I will be researching the thought of Muammad Mahdī Shams al-Dīn (d. 2001), the prominent Lebanese Shīʿī ʿālim and editing a special edition of Contemporary Islam titled “Arab Shia and Shiism vs. Wilayat al-Faqih.” I am also writing my first monograph on the Twelver mourning sermons that commemorate the martyrdom of Imam Husayn. Based on fieldwork conducted in Lebanon and textual analysis, I examine these sermons’ dialectics of textual origins and performative character. My work draws heavily on comparisons with Christian rituals, especially the cults of saints. I am analysing further “sermons” as a performative genre, again drawing on Christian-Muslim parallels.

Mohammed Eissa: Theology and Legal Theory in the Fifth/Eleventh Century: A Case Study from the Shāfiʿī School of Law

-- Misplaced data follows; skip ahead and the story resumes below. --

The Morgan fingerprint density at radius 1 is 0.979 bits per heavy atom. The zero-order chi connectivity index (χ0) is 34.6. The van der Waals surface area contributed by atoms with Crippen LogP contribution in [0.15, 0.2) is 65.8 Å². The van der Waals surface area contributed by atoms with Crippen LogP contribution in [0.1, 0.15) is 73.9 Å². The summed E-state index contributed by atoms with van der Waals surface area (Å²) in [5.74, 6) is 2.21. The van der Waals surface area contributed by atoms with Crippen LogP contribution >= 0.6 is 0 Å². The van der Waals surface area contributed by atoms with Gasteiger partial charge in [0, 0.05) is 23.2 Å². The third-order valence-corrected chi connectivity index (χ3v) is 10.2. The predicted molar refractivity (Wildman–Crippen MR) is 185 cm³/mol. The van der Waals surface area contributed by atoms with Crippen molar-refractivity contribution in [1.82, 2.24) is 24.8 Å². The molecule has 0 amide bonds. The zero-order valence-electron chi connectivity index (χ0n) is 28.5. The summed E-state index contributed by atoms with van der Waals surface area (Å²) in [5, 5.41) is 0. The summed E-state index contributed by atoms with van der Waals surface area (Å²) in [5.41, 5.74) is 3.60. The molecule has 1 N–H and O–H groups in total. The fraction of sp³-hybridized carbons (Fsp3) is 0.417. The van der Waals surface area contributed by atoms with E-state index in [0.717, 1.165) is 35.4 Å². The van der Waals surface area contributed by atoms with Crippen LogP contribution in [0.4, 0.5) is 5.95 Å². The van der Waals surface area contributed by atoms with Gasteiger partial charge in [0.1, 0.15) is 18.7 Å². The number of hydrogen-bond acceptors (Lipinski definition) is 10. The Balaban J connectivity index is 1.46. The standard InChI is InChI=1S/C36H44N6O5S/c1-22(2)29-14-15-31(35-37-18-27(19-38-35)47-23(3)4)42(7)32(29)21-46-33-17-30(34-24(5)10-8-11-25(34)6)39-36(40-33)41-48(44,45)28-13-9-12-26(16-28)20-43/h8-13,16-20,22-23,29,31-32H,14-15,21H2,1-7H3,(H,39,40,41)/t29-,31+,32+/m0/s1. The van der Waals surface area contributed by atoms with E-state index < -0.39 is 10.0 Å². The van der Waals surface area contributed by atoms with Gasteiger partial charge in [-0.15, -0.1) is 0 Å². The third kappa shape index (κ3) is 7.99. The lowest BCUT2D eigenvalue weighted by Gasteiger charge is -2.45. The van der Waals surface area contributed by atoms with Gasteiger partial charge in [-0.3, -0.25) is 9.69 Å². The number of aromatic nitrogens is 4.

During my stay in Exeter, I plan to start the process of turning my recently finished doctoral thesis into a publishable book. My thesis examines the relation between legal theory (uṣūl al-fiqh) and speculative theology (ʿilm al-kalām) and evaluates how far the former informs and shapes the latter. As a case study, I compare the legal theory of four Shāfiʿī jurists who belong to three different theological traditions, namely the Muʿtazilī ʿAbd al-Jabbār al-Hamadhānī (d. 415/1024), the Ashʿarīs Abū Isḥāq al-Shīrāzī (d. 476/1083) and Abū al-Maʿālī al-Juwaynī (d. 478/1085), in addition to the traditionalist Abū al-Muẓaffar al-Samʿānī (d. 489/1096). My research tries to understand in what way, if ever, speculative theology informs the legal theory choices of those individual jurists and shapes the legal positions common within their school of law. What are the theological foundations for Shāfiʿī legal theory? I try to find out how far is the legal theory of the four jurists different or similar. Do jurists favour legal theory positions as a result of their theological convictions? To what extent does the adoption of a common theology leads to favouring similar positions in legal theory? How do jurists from various theological backgrounds co-exist within the same school of law?